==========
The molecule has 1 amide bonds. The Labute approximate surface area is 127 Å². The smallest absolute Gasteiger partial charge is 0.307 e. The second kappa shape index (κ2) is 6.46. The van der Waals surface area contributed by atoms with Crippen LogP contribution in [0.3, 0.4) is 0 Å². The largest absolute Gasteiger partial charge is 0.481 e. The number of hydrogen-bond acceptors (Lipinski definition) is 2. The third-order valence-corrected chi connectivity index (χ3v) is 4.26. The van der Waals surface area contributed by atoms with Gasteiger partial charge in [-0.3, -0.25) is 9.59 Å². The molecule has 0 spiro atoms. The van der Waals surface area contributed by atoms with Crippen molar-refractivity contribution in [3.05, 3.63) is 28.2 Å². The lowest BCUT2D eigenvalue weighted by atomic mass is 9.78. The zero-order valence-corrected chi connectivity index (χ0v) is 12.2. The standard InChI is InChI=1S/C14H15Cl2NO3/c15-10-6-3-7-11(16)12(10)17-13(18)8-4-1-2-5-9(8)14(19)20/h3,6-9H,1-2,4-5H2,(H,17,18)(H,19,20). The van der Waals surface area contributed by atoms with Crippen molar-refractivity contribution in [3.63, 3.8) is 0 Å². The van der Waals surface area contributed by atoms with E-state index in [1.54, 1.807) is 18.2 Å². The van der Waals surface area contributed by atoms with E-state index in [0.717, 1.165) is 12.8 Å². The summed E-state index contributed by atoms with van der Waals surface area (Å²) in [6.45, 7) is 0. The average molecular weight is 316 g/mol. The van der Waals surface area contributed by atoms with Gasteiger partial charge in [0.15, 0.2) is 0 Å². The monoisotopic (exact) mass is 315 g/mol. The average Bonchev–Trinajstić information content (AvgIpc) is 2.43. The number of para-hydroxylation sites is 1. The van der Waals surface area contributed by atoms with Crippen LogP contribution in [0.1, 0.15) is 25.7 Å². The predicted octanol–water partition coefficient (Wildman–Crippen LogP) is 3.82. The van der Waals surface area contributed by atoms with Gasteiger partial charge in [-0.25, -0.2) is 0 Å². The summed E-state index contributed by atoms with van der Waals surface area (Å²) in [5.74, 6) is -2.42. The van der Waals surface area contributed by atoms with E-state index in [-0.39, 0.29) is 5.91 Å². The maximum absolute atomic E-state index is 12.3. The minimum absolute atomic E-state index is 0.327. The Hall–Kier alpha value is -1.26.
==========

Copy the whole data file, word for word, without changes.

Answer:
The molecule has 1 amide bonds. The Labute approximate surface area is 127 Å². The smallest absolute Gasteiger partial charge is 0.307 e. The second kappa shape index (κ2) is 6.46. The van der Waals surface area contributed by atoms with Crippen LogP contribution in [0.3, 0.4) is 0 Å². The largest absolute Gasteiger partial charge is 0.481 e. The number of hydrogen-bond acceptors (Lipinski definition) is 2. The third-order valence-corrected chi connectivity index (χ3v) is 4.26. The van der Waals surface area contributed by atoms with Gasteiger partial charge in [-0.3, -0.25) is 9.59 Å². The molecule has 0 spiro atoms. The van der Waals surface area contributed by atoms with Crippen molar-refractivity contribution in [3.05, 3.63) is 28.2 Å². The lowest BCUT2D eigenvalue weighted by atomic mass is 9.78. The zero-order valence-corrected chi connectivity index (χ0v) is 12.2. The standard InChI is InChI=1S/C14H15Cl2NO3/c15-10-6-3-7-11(16)12(10)17-13(18)8-4-1-2-5-9(8)14(19)20/h3,6-9H,1-2,4-5H2,(H,17,18)(H,19,20). The van der Waals surface area contributed by atoms with Crippen molar-refractivity contribution in [3.63, 3.8) is 0 Å². The van der Waals surface area contributed by atoms with E-state index in [1.54, 1.807) is 18.2 Å². The van der Waals surface area contributed by atoms with E-state index in [0.717, 1.165) is 12.8 Å². The summed E-state index contributed by atoms with van der Waals surface area (Å²) in [6.45, 7) is 0. The average molecular weight is 316 g/mol. The van der Waals surface area contributed by atoms with Gasteiger partial charge in [0.15, 0.2) is 0 Å². The monoisotopic (exact) mass is 315 g/mol. The average Bonchev–Trinajstić information content (AvgIpc) is 2.43. The number of para-hydroxylation sites is 1. The van der Waals surface area contributed by atoms with Crippen LogP contribution in [0.1, 0.15) is 25.7 Å². The predicted octanol–water partition coefficient (Wildman–Crippen LogP) is 3.82. The van der Waals surface area contributed by atoms with Gasteiger partial charge in [-0.25, -0.2) is 0 Å². The summed E-state index contributed by atoms with van der Waals surface area (Å²) in [5.74, 6) is -2.42. The van der Waals surface area contributed by atoms with E-state index in [-0.39, 0.29) is 5.91 Å². The maximum absolute atomic E-state index is 12.3. The minimum absolute atomic E-state index is 0.327. The Hall–Kier alpha value is -1.26.